Consumer sentiment continues to show signs of life this year. After pulling back in July, the index climbed higher in August as Americans remain upbeat about current economic conditions. According to Thomson Reuters/University of Michigan’s final reading, consumer sentiment improved to 82.5 this month, compared to a preliminary reading of 79.2 and a final July reading of 81.8.
The results were better than expected. On average, economists expected the index to come in at only 80.1 in August. The consumer gauge has only posted two other monthly gains this year, which occurred in April and June. In fact, April was the highest reading for the index in nine months. In 2013, consumer sentiment ranged from a low of 73.2 in October to a high of 85.1 in July.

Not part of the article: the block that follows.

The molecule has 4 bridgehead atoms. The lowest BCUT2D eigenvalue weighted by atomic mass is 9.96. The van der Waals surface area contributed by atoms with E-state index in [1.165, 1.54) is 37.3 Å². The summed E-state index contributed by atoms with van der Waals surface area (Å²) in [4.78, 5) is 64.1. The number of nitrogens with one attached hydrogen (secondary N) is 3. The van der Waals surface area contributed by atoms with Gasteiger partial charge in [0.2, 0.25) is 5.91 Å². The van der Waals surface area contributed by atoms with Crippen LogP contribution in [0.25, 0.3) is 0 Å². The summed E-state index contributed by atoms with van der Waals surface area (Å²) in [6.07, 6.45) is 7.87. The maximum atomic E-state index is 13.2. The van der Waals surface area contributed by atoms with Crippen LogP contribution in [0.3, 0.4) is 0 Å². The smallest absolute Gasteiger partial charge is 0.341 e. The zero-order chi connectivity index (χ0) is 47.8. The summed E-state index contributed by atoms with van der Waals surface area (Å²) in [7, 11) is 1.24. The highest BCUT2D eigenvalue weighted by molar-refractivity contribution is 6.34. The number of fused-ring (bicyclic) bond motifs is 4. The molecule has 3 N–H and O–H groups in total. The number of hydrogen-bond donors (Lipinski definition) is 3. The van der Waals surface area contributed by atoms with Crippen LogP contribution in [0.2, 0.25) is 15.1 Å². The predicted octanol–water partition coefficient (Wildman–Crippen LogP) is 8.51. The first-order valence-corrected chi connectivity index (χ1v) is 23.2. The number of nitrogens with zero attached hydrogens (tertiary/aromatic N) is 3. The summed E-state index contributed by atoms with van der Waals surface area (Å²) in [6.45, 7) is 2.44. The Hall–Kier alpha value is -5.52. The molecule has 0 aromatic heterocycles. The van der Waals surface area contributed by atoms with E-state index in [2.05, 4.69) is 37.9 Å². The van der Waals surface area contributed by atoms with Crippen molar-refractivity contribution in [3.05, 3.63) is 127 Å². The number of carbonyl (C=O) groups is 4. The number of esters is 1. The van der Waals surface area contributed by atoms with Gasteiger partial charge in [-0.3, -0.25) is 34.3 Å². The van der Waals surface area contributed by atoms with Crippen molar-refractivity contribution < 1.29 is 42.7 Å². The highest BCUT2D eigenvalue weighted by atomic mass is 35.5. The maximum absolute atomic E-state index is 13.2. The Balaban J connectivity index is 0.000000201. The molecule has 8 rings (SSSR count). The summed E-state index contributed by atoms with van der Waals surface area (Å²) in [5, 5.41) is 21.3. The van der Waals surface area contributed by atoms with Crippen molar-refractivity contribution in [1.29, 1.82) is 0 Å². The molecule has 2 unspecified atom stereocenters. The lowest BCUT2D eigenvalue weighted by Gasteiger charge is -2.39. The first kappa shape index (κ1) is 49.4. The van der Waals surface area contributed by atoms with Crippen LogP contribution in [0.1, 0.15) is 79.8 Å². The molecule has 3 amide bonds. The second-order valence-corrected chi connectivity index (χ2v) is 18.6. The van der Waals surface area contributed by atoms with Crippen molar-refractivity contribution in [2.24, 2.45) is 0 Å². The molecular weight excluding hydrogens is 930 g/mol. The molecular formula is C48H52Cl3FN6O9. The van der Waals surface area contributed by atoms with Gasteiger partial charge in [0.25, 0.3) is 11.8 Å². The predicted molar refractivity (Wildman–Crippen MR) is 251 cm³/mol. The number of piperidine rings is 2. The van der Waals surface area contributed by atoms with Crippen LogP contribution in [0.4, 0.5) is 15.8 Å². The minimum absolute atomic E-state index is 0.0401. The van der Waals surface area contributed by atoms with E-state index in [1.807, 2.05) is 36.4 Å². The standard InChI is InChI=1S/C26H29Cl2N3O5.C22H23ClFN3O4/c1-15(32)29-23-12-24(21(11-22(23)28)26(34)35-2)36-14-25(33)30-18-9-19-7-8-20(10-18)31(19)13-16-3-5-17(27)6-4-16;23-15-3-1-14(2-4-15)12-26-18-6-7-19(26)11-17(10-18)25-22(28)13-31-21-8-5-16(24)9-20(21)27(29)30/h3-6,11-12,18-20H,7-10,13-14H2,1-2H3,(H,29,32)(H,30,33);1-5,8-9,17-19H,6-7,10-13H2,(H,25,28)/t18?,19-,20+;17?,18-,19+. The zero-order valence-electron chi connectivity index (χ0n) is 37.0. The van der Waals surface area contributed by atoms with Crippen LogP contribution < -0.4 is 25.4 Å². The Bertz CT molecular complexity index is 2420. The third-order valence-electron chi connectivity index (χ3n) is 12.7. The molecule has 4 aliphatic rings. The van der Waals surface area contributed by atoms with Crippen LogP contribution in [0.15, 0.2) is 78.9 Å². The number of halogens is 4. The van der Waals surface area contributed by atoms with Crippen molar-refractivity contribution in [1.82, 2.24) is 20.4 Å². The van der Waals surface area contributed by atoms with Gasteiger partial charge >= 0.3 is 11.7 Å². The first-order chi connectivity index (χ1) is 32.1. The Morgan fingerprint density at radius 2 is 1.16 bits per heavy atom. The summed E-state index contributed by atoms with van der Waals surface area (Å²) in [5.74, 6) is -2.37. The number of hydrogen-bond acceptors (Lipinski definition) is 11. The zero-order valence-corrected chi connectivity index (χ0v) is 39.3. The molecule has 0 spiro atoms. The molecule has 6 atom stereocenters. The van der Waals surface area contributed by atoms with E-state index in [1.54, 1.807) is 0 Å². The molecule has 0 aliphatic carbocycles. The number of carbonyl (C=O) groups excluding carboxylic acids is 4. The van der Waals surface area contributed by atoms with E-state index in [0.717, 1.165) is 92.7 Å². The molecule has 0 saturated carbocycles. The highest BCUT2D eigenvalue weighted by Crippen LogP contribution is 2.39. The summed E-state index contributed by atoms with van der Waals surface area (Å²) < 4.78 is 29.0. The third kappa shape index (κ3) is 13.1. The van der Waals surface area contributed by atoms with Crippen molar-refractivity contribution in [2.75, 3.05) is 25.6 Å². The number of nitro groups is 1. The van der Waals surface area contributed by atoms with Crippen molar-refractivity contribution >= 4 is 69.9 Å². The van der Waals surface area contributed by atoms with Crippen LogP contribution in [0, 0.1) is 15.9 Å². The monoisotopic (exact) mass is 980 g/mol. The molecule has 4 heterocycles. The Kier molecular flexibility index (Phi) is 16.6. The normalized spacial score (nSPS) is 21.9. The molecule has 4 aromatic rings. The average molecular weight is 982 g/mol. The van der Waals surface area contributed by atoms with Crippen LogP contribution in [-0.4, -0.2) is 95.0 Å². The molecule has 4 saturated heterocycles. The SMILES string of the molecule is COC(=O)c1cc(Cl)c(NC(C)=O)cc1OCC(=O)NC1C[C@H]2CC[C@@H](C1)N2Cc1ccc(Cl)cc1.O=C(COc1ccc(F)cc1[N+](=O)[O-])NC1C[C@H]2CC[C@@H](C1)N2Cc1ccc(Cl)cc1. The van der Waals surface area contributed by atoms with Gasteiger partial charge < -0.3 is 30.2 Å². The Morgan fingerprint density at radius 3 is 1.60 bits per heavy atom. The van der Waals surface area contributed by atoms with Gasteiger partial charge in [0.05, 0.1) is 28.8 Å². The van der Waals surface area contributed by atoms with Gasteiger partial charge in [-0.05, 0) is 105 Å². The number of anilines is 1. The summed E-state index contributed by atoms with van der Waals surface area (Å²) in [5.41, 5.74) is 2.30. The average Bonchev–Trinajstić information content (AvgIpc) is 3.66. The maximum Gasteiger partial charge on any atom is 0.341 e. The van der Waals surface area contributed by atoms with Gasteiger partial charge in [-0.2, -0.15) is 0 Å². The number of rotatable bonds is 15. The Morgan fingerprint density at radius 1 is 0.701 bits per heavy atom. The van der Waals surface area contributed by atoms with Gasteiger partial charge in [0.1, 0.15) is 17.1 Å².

Despite the rise in confidence, Americans also need to see rising wages in order to sustain consumer spending expectations. “Consumer confidence rebounded in late August due to a positive reassessment of prospects for the national economy,” said survey director Richard Curtin in a statement. “A weakened trend in equity and home prices in the absence of resurgent wages would threaten the modest pace of consumer spending that is now expected.”